Letter from the New NJSNA President
I hope your new year comes with many blessings, no matter how small. As your New Jersey State Nurses Association president, I am here to serve you, the nurses of New Jersey. Over the past year, there have been many challenges in health care and within this nursing community and I am grateful to Kate Gillespie and take many lessons of leadership from her and look forward to having her support as I transition to this role. I truly feel I am blessed to be part of such an amazing nursing community.
During this pandemic, we have been pooling resources and sharing the scientific information as it becomes available. The American Nurses Association recently recognized the Centers for Disease Control and Prevention as the recommended website for COVID-19 information. Many of our health care colleagues have made the videos and produced webinars about the day to day and minute by minute about the emerging challenges of a disease that has unpredictable outcomes despite our best efforts and now variants. Our governor, Gov. Murphy, and Commissioner of Health Judy Persichilli continue to make great efforts to keep New Jersey informed and abreast of advancements regarding the pandemic as they lead an all-out public health effort in our state.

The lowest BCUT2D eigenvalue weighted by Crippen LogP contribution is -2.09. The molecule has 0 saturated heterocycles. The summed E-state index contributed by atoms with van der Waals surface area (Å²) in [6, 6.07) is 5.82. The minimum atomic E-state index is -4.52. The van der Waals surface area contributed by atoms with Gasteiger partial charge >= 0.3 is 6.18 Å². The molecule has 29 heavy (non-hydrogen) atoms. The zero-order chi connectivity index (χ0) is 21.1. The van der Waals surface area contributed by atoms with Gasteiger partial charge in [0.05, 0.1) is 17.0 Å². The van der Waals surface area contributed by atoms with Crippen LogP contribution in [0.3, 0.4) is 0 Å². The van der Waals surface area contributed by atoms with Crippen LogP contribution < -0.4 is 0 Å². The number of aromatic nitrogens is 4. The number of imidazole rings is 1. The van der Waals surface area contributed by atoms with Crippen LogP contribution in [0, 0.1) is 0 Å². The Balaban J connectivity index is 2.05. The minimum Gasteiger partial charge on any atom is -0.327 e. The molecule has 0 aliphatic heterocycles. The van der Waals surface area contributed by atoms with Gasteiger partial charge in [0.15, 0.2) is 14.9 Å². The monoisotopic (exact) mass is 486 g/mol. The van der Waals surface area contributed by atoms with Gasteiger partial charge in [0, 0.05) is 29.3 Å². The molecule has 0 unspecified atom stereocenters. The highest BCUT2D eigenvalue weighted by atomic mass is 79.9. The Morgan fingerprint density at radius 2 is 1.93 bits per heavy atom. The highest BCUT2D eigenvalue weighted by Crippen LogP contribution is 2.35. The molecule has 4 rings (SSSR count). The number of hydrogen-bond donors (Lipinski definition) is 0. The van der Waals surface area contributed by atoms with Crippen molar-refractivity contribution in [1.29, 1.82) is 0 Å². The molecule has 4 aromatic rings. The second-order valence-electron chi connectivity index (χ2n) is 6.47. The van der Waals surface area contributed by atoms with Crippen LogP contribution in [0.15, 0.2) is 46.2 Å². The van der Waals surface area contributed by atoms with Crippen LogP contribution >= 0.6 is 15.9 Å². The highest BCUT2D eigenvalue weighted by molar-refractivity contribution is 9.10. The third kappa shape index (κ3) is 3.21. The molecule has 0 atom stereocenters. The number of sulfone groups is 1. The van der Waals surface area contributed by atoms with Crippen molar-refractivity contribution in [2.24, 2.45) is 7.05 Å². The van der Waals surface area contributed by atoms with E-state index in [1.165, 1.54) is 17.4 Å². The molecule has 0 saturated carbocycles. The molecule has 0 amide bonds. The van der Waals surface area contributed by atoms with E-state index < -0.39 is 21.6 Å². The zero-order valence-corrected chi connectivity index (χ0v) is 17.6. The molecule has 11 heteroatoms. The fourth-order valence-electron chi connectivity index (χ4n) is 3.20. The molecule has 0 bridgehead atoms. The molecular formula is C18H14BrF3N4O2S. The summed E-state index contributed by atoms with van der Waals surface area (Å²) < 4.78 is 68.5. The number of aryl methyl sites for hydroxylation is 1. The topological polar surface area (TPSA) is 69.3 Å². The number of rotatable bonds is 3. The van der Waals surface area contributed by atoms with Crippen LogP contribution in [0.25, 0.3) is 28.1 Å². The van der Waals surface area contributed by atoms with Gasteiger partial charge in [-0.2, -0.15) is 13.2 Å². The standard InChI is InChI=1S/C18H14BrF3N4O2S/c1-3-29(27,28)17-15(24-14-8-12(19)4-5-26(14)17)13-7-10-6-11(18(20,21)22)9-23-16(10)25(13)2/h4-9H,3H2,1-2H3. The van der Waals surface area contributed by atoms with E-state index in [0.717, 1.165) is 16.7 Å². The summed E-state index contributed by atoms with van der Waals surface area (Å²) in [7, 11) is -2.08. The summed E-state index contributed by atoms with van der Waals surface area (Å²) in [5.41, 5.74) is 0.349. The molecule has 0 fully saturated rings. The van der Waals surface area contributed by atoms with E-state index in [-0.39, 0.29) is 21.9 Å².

You are amazing! You have shared the triumphs and hardships of working in an environment where our lives are at risk in a way that is unprecedented in the workplace, the community and every aspect of our lives.
At no other time that I can remember, the amount of information has been so overwhelming. Echoing the American Nursing Association, keeping credible sites in the mix is so important. There is also a sense that nurses are feeling isolated, experiencing post-traumatic stress disorder or exacerbation of mental health issues. You are not alone. There are resources that offer help for managing what may seem like an unmanageable time including:
- American Nurses Association Well-Being Initiative
- Mental Health for Nurses
- Virtual Schwartz Rounds: Fostering Compassion, Connection and Community
Being a nurse should never mean shouldering a burden alone. Together, we bring the strength of a gentle ear, a kind wisdom and a commitment to healing. I once heard that when closing an email, they chose to offer a positive message by signing off with “Blue Skies,” as a way of sending off the reader with the promise of a beautiful day.
Mary Ellen Levine, DNP MSN RN
New Jersey State Nurses Association President